FIG. 12 is a cross-sectional view of the distributor 30 shown in FIG. 11 taken along lines XII--XII. This cross-sectional view illustrates the plurality of housing outlet passages 362 and how they are isolated one from another so that pressurized fluid in the axial groove 350 of the rotatable member 35 is not continuously communicating with all of the housing outlet passages 362 simultaneously. In the position illustrated, the rotatable member 35 is communicating pressurized fluid only through the uppermost housing outlet 362. Although there are six outlet passages 362 shown, it is to be understood that there may be as many or as few passages 362 as there are injector nozzles associated with an engine. This particular distributor 30 would be used for distributing fuel to the six injector nozzles of a six cylinder engine.

FIG. 13 illustrates a cross-sectional view of the distributor 30 shown in FIG. 11 taken along lines XIII--XIII. This particular cross-sectional view illustrates how the housing inlet passages 361 and 321 communicate with the annular groove 353 and the axial groove 350 in the rotatable member 35.

In operation, the distributor 30 shown in FIGS. 11, 12 and 13 operates as follows: High pressure fuel enters the housing inlet passage 361 and is communicated to the axial passage 350 of the rotatable member 35. As the member 35 rotates, pressurized fuel in the axial groove 350 of the rotating member 35 is supplied sequentially and intermittently to each of the housing outlets 362. The pressurized fuel then flows to an injector nozzle. Similarly and simultaneously, pressurized fuel or fluid is entering the second housing inlet passage 321 and is communicated to the other axial groove 350 of the rotatable member 35. As the member 35 rotates, pressurized fluid or fuel is supplied sequentially and intermittently to each of the housing second outlets 322 where the pressurized fluid or fuel then flows to an injector actuator. It can be readily appreciated from these views that when the axial groove 350 in the rotating member 35 is between the housing outlet passages 362 or 322 that no fuel or fluid will be dispensed through any of the housing outlets 362, 322.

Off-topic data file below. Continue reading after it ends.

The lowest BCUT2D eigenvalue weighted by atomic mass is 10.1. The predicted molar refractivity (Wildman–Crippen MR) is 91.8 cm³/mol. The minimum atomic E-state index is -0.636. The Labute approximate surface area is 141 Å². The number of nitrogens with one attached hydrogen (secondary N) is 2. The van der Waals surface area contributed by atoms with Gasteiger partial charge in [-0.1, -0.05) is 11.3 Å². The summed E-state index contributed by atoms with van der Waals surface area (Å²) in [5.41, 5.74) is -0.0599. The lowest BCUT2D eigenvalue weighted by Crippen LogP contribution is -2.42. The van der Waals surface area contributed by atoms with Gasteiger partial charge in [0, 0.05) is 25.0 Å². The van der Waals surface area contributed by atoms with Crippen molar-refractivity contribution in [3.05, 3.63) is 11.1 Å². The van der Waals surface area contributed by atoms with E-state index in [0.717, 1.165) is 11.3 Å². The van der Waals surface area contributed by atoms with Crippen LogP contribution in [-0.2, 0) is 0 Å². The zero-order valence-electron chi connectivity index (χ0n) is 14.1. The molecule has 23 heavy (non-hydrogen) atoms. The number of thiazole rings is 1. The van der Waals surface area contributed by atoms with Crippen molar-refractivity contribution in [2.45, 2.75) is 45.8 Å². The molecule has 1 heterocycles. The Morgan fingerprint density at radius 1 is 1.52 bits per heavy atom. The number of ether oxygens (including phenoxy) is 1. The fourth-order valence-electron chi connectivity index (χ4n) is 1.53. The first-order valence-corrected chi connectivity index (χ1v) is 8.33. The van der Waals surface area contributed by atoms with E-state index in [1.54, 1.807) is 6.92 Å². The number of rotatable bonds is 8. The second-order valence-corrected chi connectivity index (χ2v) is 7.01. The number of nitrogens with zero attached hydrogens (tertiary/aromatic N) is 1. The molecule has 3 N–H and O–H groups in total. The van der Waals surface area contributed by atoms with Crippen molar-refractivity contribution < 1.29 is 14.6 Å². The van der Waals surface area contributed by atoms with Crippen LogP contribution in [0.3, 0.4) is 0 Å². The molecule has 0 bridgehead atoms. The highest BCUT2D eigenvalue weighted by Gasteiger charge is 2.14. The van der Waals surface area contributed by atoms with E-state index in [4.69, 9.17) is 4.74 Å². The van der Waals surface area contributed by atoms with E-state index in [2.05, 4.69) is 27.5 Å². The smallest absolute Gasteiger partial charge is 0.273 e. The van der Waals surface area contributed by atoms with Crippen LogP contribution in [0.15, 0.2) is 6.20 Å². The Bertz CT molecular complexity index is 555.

FIG. 14 is a partial diagrammatic view of the nozzle actuator 41 portion of a fuel injector. The nozzle actuator 41 includes a housing 410 that has mounted therein a body 411 that has a central passage 412 for receiving pressurized fluid. Mounted around a portion of the body 411 is a cap 414 that is biased by a spring 413 that forces the cap against one end 421 of a nozzle valve stem 420 and forms cavity 415 that is connected to passage 412.

FIG. 15 illustrates the fuel nozzle 42 portion of a fuel injector. The fuel nozzle 42 portion includes a housing 410; a central passage in the housing 410 having mounted therein a valve stem 420, one end 421 of the valve stem 420 being actuated by movement of the cap 415 of the actuator 41 shown in FIG. 14, the other end 425 of the valve stem 420 being seated in one end of the central passage to block the central passage opening 426; and a second passage 422 that receives pressurized fuel from a fuel pressurizer 20 or distributor 30 through line 23 or 31 as shown in FIGS. 2 and 1 respectively.